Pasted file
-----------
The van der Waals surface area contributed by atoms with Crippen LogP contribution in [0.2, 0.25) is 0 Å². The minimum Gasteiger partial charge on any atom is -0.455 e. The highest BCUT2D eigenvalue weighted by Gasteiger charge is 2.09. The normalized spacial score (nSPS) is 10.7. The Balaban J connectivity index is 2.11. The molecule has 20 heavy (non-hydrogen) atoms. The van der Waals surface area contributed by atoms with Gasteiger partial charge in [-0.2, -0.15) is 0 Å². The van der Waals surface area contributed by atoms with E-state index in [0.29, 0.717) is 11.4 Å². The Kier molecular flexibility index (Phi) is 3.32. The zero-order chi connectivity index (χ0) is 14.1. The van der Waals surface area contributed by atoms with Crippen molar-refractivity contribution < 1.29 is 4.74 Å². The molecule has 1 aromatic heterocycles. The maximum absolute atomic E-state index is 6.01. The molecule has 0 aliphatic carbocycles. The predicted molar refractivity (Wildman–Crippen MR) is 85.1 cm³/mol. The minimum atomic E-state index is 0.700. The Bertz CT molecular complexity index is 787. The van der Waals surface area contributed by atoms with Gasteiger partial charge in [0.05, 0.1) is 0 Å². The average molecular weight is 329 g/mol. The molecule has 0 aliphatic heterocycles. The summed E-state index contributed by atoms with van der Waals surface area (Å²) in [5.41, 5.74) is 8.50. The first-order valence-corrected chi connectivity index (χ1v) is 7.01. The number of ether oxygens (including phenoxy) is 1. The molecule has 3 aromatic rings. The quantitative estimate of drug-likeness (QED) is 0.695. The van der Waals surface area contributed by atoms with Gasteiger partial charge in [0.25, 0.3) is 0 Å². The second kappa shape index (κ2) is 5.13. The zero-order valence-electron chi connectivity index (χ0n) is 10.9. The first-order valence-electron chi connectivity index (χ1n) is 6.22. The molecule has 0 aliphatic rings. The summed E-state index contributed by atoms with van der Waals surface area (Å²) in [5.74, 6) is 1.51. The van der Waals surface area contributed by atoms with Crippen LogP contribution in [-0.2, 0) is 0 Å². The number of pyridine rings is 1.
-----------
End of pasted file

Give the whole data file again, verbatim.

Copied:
The van der Waals surface area contributed by atoms with Crippen LogP contribution in [0.2, 0.25) is 0 Å². The minimum Gasteiger partial charge on any atom is -0.455 e. The highest BCUT2D eigenvalue weighted by Gasteiger charge is 2.09. The normalized spacial score (nSPS) is 10.7. The Balaban J connectivity index is 2.11. The molecule has 20 heavy (non-hydrogen) atoms. The van der Waals surface area contributed by atoms with Gasteiger partial charge in [-0.2, -0.15) is 0 Å². The van der Waals surface area contributed by atoms with E-state index in [0.29, 0.717) is 11.4 Å². The Kier molecular flexibility index (Phi) is 3.32. The zero-order chi connectivity index (χ0) is 14.1. The van der Waals surface area contributed by atoms with Crippen molar-refractivity contribution < 1.29 is 4.74 Å². The molecule has 1 aromatic heterocycles. The maximum absolute atomic E-state index is 6.01. The molecule has 0 aliphatic carbocycles. The predicted molar refractivity (Wildman–Crippen MR) is 85.1 cm³/mol. The minimum atomic E-state index is 0.700. The Bertz CT molecular complexity index is 787. The van der Waals surface area contributed by atoms with Gasteiger partial charge in [0.05, 0.1) is 0 Å². The average molecular weight is 329 g/mol. The molecule has 0 aliphatic heterocycles. The summed E-state index contributed by atoms with van der Waals surface area (Å²) in [5.41, 5.74) is 8.50. The first-order valence-corrected chi connectivity index (χ1v) is 7.01. The number of ether oxygens (including phenoxy) is 1. The molecule has 3 aromatic rings. The quantitative estimate of drug-likeness (QED) is 0.695. The van der Waals surface area contributed by atoms with Gasteiger partial charge in [0.25, 0.3) is 0 Å². The second kappa shape index (κ2) is 5.13. The zero-order valence-electron chi connectivity index (χ0n) is 10.9. The first-order valence-electron chi connectivity index (χ1n) is 6.22. The molecule has 0 aliphatic rings. The summed E-state index contributed by atoms with van der Waals surface area (Å²) in [5.74, 6) is 1.51. The van der Waals surface area contributed by atoms with Crippen LogP contribution in [-0.2, 0) is 0 Å². The number of pyridine rings is 1.